SWFL lacks housing that’s affordable, and that hurts all of us

Southwest Florida has an unwanted title. We’re one of the worst places to find affordable housing in the country. The pandemic only made it worse, exposing low wages, raising home prices, and cutting funding.

For many people, their reality is having to choose between paying rent, paying for food, paying to get to work.

Drew Broderick had to make that choice living in Fort Myers, even while he made $15 an hour working in construction. Now he’s outspoken about finding solutions.

“I was homeless for over seven years. And I had a job the whole time, just couldn’t afford the rents,” Broderick said. “It’s just such a problem, you see it everywhere.”

That problem was finding housing he could afford.

“What we’ve seen as a result of some of our COVID-19 relief programs is, there are a lot of people in our community who are literally two paychecks from disaster,” said Amy Yearsley, the Housing Coordinator for the City of Cape Coral. “You look at the top jobs that are coming in and the top employment growth that’s going to be in the cape coral Fort Myers MSA, the majority of those top 20 jobs make less than $15 an hour. You can’t rent on $15 an hour.”

According to a 2021 Home Attainability study by the Urban Land Institute, the Cape Coral-Fort Myers area is one of the worst in the country for finding a place to live within your budget, especially for renters. It’s been that way for years.

So what does that look like?

“In Cape Coral, you see it more on the doubling and tripling up to be able to afford the rent of a single-family home,” Yearsley said. “Neighborhoods that have 5, 6, 7 people living in there with 5, 6, 7 cars in the driveway.”

Yearsley says less funding over time has made it harder to manage.

“Florida actually was so on the forefront when they established their housing trust fund, the Sadowski Act put that in place,” Yearsley said. “Since then, last year, we didn’t receive any.”

This year, Florida lawmakers passed Senate Bill 2512, which intends to take away more than half the state’s Sadowski funds from affordable housing for good.

“Without those funds, this project never happens, even when you have the tax credits. The gap is just too big,” said Mike Allan, a for-profit developer and part of Lee County’s Affordable Housing Task Force.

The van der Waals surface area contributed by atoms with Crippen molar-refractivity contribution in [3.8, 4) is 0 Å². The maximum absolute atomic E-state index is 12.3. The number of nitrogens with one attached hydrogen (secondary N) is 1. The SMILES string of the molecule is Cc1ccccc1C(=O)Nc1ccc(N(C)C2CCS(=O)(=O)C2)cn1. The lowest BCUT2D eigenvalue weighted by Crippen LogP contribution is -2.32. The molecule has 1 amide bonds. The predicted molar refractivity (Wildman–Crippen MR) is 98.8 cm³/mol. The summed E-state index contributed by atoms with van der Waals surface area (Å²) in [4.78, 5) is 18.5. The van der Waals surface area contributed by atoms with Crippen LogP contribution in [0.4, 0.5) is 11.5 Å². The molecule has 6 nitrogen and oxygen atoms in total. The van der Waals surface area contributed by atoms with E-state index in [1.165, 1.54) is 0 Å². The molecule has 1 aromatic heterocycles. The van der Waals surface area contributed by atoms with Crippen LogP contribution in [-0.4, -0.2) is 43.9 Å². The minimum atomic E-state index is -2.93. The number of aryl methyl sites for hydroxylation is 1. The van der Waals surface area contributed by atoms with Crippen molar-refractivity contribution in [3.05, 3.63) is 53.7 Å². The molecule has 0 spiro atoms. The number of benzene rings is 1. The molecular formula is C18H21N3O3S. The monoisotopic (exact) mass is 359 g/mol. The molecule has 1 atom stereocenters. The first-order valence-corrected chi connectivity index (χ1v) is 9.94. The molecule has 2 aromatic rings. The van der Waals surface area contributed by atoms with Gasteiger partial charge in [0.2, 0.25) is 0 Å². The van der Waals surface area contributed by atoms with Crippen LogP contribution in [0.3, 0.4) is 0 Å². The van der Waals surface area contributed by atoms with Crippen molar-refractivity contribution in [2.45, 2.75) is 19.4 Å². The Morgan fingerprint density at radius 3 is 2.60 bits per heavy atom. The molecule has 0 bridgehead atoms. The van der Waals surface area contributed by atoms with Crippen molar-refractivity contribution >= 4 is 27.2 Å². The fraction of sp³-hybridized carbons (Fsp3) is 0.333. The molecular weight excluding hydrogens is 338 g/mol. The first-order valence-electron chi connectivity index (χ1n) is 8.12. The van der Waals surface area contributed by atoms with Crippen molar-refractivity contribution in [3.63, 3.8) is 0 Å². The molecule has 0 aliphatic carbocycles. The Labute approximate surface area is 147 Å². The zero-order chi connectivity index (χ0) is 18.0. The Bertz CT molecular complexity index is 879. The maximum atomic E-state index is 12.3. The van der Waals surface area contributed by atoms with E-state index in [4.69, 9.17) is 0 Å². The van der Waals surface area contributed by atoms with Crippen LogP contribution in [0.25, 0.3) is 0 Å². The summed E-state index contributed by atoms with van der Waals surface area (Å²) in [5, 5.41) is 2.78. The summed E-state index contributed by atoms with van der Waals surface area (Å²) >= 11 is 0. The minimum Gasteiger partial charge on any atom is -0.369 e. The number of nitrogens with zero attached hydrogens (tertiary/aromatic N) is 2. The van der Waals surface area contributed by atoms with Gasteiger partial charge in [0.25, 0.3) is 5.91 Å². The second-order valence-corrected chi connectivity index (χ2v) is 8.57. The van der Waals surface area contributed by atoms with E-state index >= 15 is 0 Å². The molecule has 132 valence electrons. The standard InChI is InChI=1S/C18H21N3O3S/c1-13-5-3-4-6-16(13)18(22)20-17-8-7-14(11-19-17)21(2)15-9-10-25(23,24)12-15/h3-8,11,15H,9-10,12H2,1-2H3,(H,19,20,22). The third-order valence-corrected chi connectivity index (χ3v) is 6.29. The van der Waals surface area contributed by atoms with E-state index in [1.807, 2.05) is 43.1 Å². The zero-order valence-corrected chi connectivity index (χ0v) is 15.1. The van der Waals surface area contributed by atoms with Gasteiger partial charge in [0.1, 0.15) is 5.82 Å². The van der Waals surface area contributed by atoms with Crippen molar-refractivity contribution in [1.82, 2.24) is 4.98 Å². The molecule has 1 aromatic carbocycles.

He’s the president of ReVital Development Group.

WINK News spoke to Allan at a vacant lot in North Fort Myers, where he hopes to build an apartment complex with 80 units for seniors.

In Lee County, he says at least 150,000 households (or 52%​) are “cost-burdened” or “severely cost-burdened.”

That means too much of their income, 30 percent or more, is spent on housing and utilities, which makes them unstable.

“[The tenants are] police officers, firefighters, first responders, just people in the community, servers at restaurants, and so forth,” Allan explained.

“The community should want affordable housing because they have additional disposable income. So they’re putting it back into the economy,” Allan said. “It allows additional funding for those families to put towards their health as well.”

Otherwise, both Allan and Yearsley say it’s a domino effect.

“If someone has to, you know, live in Lehigh to drive here to work at Target, it’s more wear and tear on the road system,” Yearsley said.

Studies show when families can’t afford it, kids act out in school, the hospital system can get overwhelmed, and ultimately more people end up homeless.

Followers of Christ Fellowship Ministries Pastor Dr. Rickey Anderson has watched it happen in Fort Myers.

“I see the community being built up in such a way that those who cannot afford will have to move out. That’s called gentrification,” Anderson said.

He regularly comes into contact with people sleeping in cars and tents.

“And then we see all of the luxury, luxury, luxury [apartments] going up and people just cannot afford that,” Anderson said.

For two years, Anderson and the group Lee Interfaith For Empowerment (LIFE) have fought for a housing trust fund in Fort Myers, hoping to get funding $3 million a year for 10 years.

“We’re looking for houses [for] people making between $30,000-40,000,” Anderson said.

After a meeting with LIFE in April, the city is now drafting an ordinance in hopes of accomplishing that.

“Finally they heard us,” Anderson said.